Career Refresh

A former client called me a few weeks ago telling me that she needed to reinvent herself. Her career had plateaued, and she was neither satisfied with her career path or hopeful about her future. Most of us will have 3 major career changes during our working life and perhaps upwards of 10-15 different jobs. While each of these changes may feel significant and probably scary, I prefer to see them as “reinventions.” In fact, over the past 10 years I’ve reinvented myself 3 times. The first was when I left my corporate job to begin my consulting practice, the second was when I refocused my work around resilience and the third is currently happening and is very exciting around Read More

Put Strategy First, Not People

Most organizations love to say that their people come first and then the business strategy. That phrase is designed to help people think you like them more than the business but that is not what people want to hear. What they want to hear is what the business is all about and how they can help the business succeed.

Swing Low Sweet Chariot

One of my Sunday rituals is to listen to Krista Tippet’s On Being podcasts when my dog Cody and I go out for our morning walks. The program, broadcast on National Public Radio is an examination of “what it means to be human” and is an inspiring counterpoint to the usually troubling updates on the world news. Her guests have included The Dali Lama, Yo-Yo Ma, Maya Angelou and Elie Wiesel. This past Sunday, I listened to one of her early and most powerful shows with the late singer Joe Carter. Mr. Carter was internationally acclaimed for bringing his messages about the power of the African American Spirituals to audiences around the world. In this uplifting show, Carter tells and Read More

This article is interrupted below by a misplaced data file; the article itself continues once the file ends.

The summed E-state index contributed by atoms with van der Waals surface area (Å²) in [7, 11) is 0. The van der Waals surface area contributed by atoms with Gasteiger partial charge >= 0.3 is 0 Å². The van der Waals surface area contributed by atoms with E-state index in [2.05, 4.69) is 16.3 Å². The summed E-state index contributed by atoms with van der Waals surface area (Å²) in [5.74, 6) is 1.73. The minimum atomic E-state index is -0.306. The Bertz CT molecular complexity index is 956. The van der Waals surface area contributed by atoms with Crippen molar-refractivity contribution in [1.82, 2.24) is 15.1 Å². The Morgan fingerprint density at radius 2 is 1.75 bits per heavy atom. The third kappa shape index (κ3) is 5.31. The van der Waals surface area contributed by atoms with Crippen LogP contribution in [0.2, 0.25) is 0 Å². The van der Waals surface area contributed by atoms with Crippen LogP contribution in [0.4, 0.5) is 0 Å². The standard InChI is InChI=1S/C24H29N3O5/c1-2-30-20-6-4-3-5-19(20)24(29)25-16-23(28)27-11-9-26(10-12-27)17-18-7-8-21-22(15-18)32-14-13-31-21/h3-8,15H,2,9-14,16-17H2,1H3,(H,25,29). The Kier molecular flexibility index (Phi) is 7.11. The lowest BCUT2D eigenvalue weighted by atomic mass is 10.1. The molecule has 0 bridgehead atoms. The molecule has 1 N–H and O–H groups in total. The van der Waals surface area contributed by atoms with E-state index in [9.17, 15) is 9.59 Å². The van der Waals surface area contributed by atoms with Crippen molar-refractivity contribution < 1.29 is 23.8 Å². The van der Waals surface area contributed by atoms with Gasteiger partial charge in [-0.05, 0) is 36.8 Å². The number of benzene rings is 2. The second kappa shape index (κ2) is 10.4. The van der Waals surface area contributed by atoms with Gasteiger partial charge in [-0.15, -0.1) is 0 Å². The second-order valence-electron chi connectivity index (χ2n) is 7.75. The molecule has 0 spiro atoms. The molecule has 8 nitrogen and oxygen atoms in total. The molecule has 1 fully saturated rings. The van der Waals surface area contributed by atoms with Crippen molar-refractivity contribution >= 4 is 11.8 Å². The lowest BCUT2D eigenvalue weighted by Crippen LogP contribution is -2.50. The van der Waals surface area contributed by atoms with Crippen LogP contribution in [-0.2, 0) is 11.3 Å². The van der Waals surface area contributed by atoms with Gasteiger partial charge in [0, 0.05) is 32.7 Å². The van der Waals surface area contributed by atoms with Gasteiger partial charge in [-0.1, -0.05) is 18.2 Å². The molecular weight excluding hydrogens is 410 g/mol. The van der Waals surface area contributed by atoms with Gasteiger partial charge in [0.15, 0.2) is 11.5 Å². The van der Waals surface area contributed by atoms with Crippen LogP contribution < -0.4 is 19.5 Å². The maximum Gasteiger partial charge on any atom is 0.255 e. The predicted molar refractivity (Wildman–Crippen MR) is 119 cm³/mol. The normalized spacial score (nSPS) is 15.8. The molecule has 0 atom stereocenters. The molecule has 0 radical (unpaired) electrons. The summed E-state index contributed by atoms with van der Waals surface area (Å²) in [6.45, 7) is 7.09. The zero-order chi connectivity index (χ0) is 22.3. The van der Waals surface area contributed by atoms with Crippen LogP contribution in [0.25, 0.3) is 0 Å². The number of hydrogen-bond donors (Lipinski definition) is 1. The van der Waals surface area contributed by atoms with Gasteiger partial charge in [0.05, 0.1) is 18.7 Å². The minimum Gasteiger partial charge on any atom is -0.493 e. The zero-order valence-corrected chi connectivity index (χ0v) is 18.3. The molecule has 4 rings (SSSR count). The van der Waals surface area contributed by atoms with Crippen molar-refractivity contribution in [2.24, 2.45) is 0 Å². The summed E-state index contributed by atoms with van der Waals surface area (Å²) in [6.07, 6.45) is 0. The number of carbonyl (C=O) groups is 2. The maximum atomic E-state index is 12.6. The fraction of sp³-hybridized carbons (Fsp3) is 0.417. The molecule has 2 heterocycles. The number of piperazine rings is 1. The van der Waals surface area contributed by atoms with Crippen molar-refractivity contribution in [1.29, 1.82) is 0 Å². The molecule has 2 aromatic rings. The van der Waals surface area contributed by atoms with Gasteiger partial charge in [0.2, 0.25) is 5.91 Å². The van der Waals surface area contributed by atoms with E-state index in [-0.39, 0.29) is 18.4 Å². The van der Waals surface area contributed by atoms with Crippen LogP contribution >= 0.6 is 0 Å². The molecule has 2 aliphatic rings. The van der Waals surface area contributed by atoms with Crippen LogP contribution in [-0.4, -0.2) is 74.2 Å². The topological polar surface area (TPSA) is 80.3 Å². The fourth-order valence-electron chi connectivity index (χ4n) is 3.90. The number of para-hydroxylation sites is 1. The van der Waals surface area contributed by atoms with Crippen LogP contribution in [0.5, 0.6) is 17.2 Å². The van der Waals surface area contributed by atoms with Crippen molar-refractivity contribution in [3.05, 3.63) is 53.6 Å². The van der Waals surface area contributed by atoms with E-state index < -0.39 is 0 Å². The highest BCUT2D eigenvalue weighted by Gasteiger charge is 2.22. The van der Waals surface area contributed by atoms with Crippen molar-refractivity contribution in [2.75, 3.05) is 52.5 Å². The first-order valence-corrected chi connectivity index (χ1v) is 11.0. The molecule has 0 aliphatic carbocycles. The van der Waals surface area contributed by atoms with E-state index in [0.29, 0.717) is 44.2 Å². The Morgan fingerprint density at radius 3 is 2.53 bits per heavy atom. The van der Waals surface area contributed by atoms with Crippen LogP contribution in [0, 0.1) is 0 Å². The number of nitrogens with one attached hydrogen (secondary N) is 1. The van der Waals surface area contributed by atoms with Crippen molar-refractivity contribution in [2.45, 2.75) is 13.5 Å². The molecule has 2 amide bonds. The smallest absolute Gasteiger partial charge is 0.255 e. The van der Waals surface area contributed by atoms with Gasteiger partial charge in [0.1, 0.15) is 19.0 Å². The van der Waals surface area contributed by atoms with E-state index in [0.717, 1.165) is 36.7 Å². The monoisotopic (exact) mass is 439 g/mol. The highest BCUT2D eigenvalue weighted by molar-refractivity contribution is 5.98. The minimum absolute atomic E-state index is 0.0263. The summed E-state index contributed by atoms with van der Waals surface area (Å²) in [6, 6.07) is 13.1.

Don’t Knock Down Silos; Connect Them

Although I did not grow up on a farm, I did spend 10 years in Nebraska and saw my share of silos. They are built to withstand all kinds of natural and man-made disasters and are not easy to topple. Most people think, that in the corporate setting, they should knock these down. Think again. Both on the prairie and in the office, silos are strong and resilient. The primary reason for this, at work at least, is because they protect the tribes of the organization. Marketing people like to hang with other marketers; finance people talk only numbers and dollar signs among their brethren and operation folks just want everyone else to stay away and let them do their Read More

The New Year: Look Back First

I gave up on New Year’s resolutions a number of years ago, but I do plan on setting goals and creating mental images for what I want to happen in 2020. In the meantime, before 2019 gets way from us, how about remembering what worked and what did not work this past year. Taking a few minutes to assess this past year can help us frame our goals for the one. Here are a few actions you can take to make sure 2020 is a great year for you: Go back through your calendar and make notes of people, events and actions you took that were fun and enjoyable. Also note down the people, events and actions that were not Read More